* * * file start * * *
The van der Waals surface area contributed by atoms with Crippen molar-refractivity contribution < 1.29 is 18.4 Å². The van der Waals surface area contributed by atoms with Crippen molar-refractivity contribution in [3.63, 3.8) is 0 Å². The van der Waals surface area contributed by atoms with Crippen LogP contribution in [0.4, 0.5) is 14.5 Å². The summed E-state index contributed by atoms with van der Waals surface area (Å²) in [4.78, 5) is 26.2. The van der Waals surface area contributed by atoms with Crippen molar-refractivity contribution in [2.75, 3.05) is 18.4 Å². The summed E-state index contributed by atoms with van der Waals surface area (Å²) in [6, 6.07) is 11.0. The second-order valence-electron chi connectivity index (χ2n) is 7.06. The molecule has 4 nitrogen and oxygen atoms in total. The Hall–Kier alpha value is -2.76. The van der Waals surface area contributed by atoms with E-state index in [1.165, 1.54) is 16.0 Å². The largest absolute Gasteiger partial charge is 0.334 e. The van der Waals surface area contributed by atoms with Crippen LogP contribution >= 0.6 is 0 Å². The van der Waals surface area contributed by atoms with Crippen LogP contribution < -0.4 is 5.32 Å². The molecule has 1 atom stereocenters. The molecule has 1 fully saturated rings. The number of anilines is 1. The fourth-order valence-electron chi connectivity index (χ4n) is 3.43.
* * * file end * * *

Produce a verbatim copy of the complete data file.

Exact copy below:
The van der Waals surface area contributed by atoms with Crippen molar-refractivity contribution < 1.29 is 18.4 Å². The van der Waals surface area contributed by atoms with Crippen molar-refractivity contribution in [3.63, 3.8) is 0 Å². The van der Waals surface area contributed by atoms with Crippen LogP contribution in [0.4, 0.5) is 14.5 Å². The summed E-state index contributed by atoms with van der Waals surface area (Å²) in [4.78, 5) is 26.2. The van der Waals surface area contributed by atoms with Crippen molar-refractivity contribution in [2.75, 3.05) is 18.4 Å². The summed E-state index contributed by atoms with van der Waals surface area (Å²) in [6, 6.07) is 11.0. The second-order valence-electron chi connectivity index (χ2n) is 7.06. The molecule has 4 nitrogen and oxygen atoms in total. The Hall–Kier alpha value is -2.76. The van der Waals surface area contributed by atoms with E-state index in [1.165, 1.54) is 16.0 Å². The largest absolute Gasteiger partial charge is 0.334 e. The van der Waals surface area contributed by atoms with Crippen LogP contribution >= 0.6 is 0 Å². The van der Waals surface area contributed by atoms with Crippen LogP contribution < -0.4 is 5.32 Å². The molecule has 1 atom stereocenters. The molecule has 1 fully saturated rings. The number of anilines is 1. The fourth-order valence-electron chi connectivity index (χ4n) is 3.43.